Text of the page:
It all seems a little juvenile, doesn’t it? Dressing everyone in the same outfit so they don’t get confused or lost. A leader at the front waving a decorated baton or flag. Taking five minute bathroom breaks as a group while the leader waits outside patiently for you. Does the leader dole out the lunch money to everyone too? It’s just too much like kindergarten for my taste.
However, more than one Chinese person has tried to convince us to book a tour group like this. They’re always ready with a previously rehearsed set of reasons, too: 1. You get a group discount to whatever tourist destination you’re headed to, so it’s cheaper, 2. Your tour guide is a pro and will take you to all the right places, 3. You don’t have to worry about getting lost or managing your own schedule, etc. Sure! Great reasons! You’re also stuck with the same group of fifty obnoxious people for the duration of your vacation, with no chance to bail out on the museum that turned out to be boring and go shopping instead, because you must stick with the group. No fun.
But Justin and I have discovered that it’s no use trying to talk anyone into our crazy American ways. I hadn’t realized what an independent, American idea it is to round up some friends at the spur of the moment, jump in a car, and just hit the road and see where you end up. It’s an adventure! But to the Chinese, it is dangerous and an inefficient use of your time.
In the end, Justin and I decided to travel to Xi’An by ourselves, and say our goodbyes to Catherine and Mickery in Huzhou instead. Actually, Catherine made a last-ditch effort to salvage the road trip idea by conspiring with her progressive, western-minded sister who lives in Gansu. We thought that since Catherine was traveling through Xi’An anyways to head home to Gansu for the summer, we could at least hang out with her on the train until we stopped in Xi’An. However, when her father found out, he decided to make the twenty-six hour train ride to Huzhou to accompany her for twenty-six more hours back to Gansu because he was worried about her saftey (a.k.a. traveling with foreigners), even though Catherine has made the trip home by herself before. So much for that idea. We will all be headed to Xi’An this weekend, but on separate trains–victory for Dad.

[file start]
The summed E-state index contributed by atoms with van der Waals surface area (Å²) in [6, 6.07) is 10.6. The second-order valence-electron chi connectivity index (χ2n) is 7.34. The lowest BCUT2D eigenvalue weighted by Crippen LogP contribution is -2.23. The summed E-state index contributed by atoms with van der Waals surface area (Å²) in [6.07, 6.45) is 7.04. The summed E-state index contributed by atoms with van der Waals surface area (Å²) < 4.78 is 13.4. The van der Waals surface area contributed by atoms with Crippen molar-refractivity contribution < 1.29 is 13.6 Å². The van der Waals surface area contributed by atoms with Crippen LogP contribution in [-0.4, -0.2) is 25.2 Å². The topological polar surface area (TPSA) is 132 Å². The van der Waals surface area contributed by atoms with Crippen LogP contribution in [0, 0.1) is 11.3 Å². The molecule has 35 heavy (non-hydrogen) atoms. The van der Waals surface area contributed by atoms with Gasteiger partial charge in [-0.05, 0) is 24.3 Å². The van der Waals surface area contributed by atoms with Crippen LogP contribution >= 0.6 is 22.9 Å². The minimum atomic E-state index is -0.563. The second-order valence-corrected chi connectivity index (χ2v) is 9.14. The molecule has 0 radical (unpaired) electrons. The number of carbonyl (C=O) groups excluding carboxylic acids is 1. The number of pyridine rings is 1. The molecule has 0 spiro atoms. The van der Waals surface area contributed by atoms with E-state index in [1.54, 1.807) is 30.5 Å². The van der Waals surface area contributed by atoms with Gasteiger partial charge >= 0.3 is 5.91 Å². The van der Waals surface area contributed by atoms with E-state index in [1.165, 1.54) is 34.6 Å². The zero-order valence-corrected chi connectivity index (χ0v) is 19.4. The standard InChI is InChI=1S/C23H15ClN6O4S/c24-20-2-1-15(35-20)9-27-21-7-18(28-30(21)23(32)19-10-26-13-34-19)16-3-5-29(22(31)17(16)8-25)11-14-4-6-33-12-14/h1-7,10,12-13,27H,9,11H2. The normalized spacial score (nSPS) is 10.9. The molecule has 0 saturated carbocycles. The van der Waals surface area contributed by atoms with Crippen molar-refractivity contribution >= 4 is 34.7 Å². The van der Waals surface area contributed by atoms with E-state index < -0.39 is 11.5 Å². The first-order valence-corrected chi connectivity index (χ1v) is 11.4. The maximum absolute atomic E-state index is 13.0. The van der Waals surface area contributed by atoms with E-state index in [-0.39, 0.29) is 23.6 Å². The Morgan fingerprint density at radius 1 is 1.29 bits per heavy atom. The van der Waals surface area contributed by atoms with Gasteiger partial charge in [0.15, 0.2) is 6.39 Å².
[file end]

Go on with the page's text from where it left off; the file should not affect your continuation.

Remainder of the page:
One final Chinese opinion that I discovered while cleaning out my closet this past week in preparation to move:
3. Second-hand clothes are only for beggars who have no money to buy new clothes.
In America, when a friend cleans out her closet, it is her duty and obligation to her girl friends to call them up and invite them to look through the pickings before she drops them off at Goodwill. There are a bunch of great pieces in my wardrobe that were throw-aways from friends or bought at Goodwill or a consignment shop. I love bragging to people when they compliment me on a dress or a purse, “I got this at a yard sale for $3!” Not so in Chinese culture.
In Chinese culture, wearing second-hand clothes is not something to brag about–it’s something to be ashamed about. I collected two big bags full of clothing (most of which I’d bought since I’d been in China and they’re really too small for me) and took them to school to see if I could find any girls that wanted them. I didn’t put anything in the bag that was old or damaged; they were all items that still looked brand new. But no one at school wanted to look in my bag, or even touch my second-hand clothes. Everyone made the same scrunched up face when I offered the bag to them so they could pick through it. “Are you crazy?” that face said. “I wouldn’t be caught dead picking through second-hand clothes!” No one told me this to my face, of course. They all politely hemmed and hawed and said things like, “Oh, it is too hot now to wear this sweater,” and “Maybe these clothes are too big for me?” without actually holding them up to see. Eventually, one of the teachers offered to donate the bags to charity, and I agreed, feeling a little hurt that not one person had wanted to take a look in my bag. It’s not bad taste in clothes, I tell you! It’s just a difference in culture! 🙂